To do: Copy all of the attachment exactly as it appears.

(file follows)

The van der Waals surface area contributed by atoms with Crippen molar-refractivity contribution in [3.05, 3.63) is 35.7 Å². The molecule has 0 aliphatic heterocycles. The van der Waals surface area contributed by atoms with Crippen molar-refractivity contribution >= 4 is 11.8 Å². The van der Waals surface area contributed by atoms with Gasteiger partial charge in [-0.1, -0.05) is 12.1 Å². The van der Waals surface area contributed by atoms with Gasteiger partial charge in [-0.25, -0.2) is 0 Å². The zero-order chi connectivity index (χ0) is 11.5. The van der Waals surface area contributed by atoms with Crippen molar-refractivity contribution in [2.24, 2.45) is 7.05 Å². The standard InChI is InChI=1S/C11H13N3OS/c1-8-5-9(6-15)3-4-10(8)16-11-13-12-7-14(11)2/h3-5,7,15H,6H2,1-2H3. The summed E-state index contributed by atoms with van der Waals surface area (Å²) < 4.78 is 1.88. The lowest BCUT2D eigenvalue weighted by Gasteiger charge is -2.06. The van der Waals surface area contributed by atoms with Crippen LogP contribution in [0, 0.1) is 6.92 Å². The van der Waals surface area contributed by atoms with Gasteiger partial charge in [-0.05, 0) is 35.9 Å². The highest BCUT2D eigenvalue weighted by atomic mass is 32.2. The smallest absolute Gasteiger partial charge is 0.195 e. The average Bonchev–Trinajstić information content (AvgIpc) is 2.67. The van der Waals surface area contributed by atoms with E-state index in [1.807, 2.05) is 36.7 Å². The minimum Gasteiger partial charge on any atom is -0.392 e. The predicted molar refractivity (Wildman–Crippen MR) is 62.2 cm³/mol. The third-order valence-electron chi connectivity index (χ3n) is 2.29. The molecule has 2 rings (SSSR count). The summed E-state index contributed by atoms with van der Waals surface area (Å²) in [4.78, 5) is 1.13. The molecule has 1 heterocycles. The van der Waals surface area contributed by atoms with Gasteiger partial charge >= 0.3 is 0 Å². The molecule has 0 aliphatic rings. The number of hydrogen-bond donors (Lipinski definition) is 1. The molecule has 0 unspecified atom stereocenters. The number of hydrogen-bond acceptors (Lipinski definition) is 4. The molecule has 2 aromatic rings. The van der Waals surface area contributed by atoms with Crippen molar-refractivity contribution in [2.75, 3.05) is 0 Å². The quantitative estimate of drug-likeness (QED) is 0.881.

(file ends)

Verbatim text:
The van der Waals surface area contributed by atoms with Crippen molar-refractivity contribution in [3.05, 3.63) is 35.7 Å². The molecule has 0 aliphatic heterocycles. The van der Waals surface area contributed by atoms with Crippen molar-refractivity contribution >= 4 is 11.8 Å². The van der Waals surface area contributed by atoms with Gasteiger partial charge in [-0.1, -0.05) is 12.1 Å². The van der Waals surface area contributed by atoms with Gasteiger partial charge in [-0.25, -0.2) is 0 Å². The zero-order chi connectivity index (χ0) is 11.5. The van der Waals surface area contributed by atoms with Crippen molar-refractivity contribution in [2.24, 2.45) is 7.05 Å². The standard InChI is InChI=1S/C11H13N3OS/c1-8-5-9(6-15)3-4-10(8)16-11-13-12-7-14(11)2/h3-5,7,15H,6H2,1-2H3. The summed E-state index contributed by atoms with van der Waals surface area (Å²) < 4.78 is 1.88. The lowest BCUT2D eigenvalue weighted by Gasteiger charge is -2.06. The van der Waals surface area contributed by atoms with Crippen LogP contribution in [0, 0.1) is 6.92 Å². The van der Waals surface area contributed by atoms with Gasteiger partial charge in [-0.05, 0) is 35.9 Å². The highest BCUT2D eigenvalue weighted by atomic mass is 32.2. The smallest absolute Gasteiger partial charge is 0.195 e. The average Bonchev–Trinajstić information content (AvgIpc) is 2.67. The van der Waals surface area contributed by atoms with E-state index in [1.807, 2.05) is 36.7 Å². The minimum Gasteiger partial charge on any atom is -0.392 e. The predicted molar refractivity (Wildman–Crippen MR) is 62.2 cm³/mol. The third-order valence-electron chi connectivity index (χ3n) is 2.29. The molecule has 2 rings (SSSR count). The summed E-state index contributed by atoms with van der Waals surface area (Å²) in [4.78, 5) is 1.13. The molecule has 1 heterocycles. The van der Waals surface area contributed by atoms with Gasteiger partial charge >= 0.3 is 0 Å². The molecule has 0 aliphatic rings. The number of hydrogen-bond donors (Lipinski definition) is 1. The molecule has 0 unspecified atom stereocenters. The number of hydrogen-bond acceptors (Lipinski definition) is 4. The molecule has 2 aromatic rings. The van der Waals surface area contributed by atoms with Crippen molar-refractivity contribution in [2.75, 3.05) is 0 Å². The quantitative estimate of drug-likeness (QED) is 0.881.